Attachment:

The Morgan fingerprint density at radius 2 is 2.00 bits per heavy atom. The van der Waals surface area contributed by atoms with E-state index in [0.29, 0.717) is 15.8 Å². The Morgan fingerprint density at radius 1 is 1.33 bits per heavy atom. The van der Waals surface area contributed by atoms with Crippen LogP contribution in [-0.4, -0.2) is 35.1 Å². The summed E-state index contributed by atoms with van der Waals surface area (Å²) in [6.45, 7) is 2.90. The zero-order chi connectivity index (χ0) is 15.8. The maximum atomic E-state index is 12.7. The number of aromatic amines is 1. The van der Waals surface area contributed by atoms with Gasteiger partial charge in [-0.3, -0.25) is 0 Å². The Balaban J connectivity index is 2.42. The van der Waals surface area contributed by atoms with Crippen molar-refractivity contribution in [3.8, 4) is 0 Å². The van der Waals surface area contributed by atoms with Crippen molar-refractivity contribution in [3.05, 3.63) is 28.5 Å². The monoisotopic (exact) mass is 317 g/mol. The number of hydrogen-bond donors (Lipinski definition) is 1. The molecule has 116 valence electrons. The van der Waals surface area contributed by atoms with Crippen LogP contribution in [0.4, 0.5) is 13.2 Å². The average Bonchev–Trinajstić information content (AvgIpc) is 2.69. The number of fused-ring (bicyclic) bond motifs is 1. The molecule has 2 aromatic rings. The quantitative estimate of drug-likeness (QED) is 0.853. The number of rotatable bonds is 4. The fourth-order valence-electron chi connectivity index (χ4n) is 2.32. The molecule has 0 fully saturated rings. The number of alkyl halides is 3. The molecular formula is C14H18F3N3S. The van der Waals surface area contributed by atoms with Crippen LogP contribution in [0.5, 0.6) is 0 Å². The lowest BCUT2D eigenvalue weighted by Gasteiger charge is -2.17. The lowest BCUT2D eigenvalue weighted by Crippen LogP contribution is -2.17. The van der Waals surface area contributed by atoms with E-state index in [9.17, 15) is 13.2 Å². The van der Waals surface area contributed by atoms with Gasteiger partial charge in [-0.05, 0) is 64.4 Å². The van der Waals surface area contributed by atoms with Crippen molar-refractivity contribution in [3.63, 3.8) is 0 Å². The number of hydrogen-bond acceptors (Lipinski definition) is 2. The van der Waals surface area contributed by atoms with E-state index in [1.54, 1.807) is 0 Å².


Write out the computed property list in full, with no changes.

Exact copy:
The Morgan fingerprint density at radius 2 is 2.00 bits per heavy atom. The van der Waals surface area contributed by atoms with E-state index in [0.29, 0.717) is 15.8 Å². The Morgan fingerprint density at radius 1 is 1.33 bits per heavy atom. The van der Waals surface area contributed by atoms with Crippen LogP contribution in [-0.4, -0.2) is 35.1 Å². The summed E-state index contributed by atoms with van der Waals surface area (Å²) in [6.45, 7) is 2.90. The zero-order chi connectivity index (χ0) is 15.8. The maximum atomic E-state index is 12.7. The number of aromatic amines is 1. The van der Waals surface area contributed by atoms with Gasteiger partial charge in [-0.3, -0.25) is 0 Å². The Balaban J connectivity index is 2.42. The van der Waals surface area contributed by atoms with Crippen molar-refractivity contribution in [3.8, 4) is 0 Å². The van der Waals surface area contributed by atoms with Crippen molar-refractivity contribution in [3.05, 3.63) is 28.5 Å². The monoisotopic (exact) mass is 317 g/mol. The number of hydrogen-bond donors (Lipinski definition) is 1. The molecule has 116 valence electrons. The van der Waals surface area contributed by atoms with Crippen LogP contribution in [0.4, 0.5) is 13.2 Å². The average Bonchev–Trinajstić information content (AvgIpc) is 2.69. The number of fused-ring (bicyclic) bond motifs is 1. The molecule has 2 aromatic rings. The quantitative estimate of drug-likeness (QED) is 0.853. The number of rotatable bonds is 4. The fourth-order valence-electron chi connectivity index (χ4n) is 2.32. The molecule has 0 fully saturated rings. The number of alkyl halides is 3. The molecular formula is C14H18F3N3S. The van der Waals surface area contributed by atoms with Crippen LogP contribution in [0.5, 0.6) is 0 Å². The lowest BCUT2D eigenvalue weighted by Gasteiger charge is -2.17. The lowest BCUT2D eigenvalue weighted by Crippen LogP contribution is -2.17. The van der Waals surface area contributed by atoms with E-state index in [9.17, 15) is 13.2 Å². The van der Waals surface area contributed by atoms with Gasteiger partial charge in [-0.05, 0) is 64.4 Å². The van der Waals surface area contributed by atoms with Crippen molar-refractivity contribution in [3.63, 3.8) is 0 Å². The number of hydrogen-bond acceptors (Lipinski definition) is 2. The van der Waals surface area contributed by atoms with E-state index in [1.54, 1.807) is 0 Å².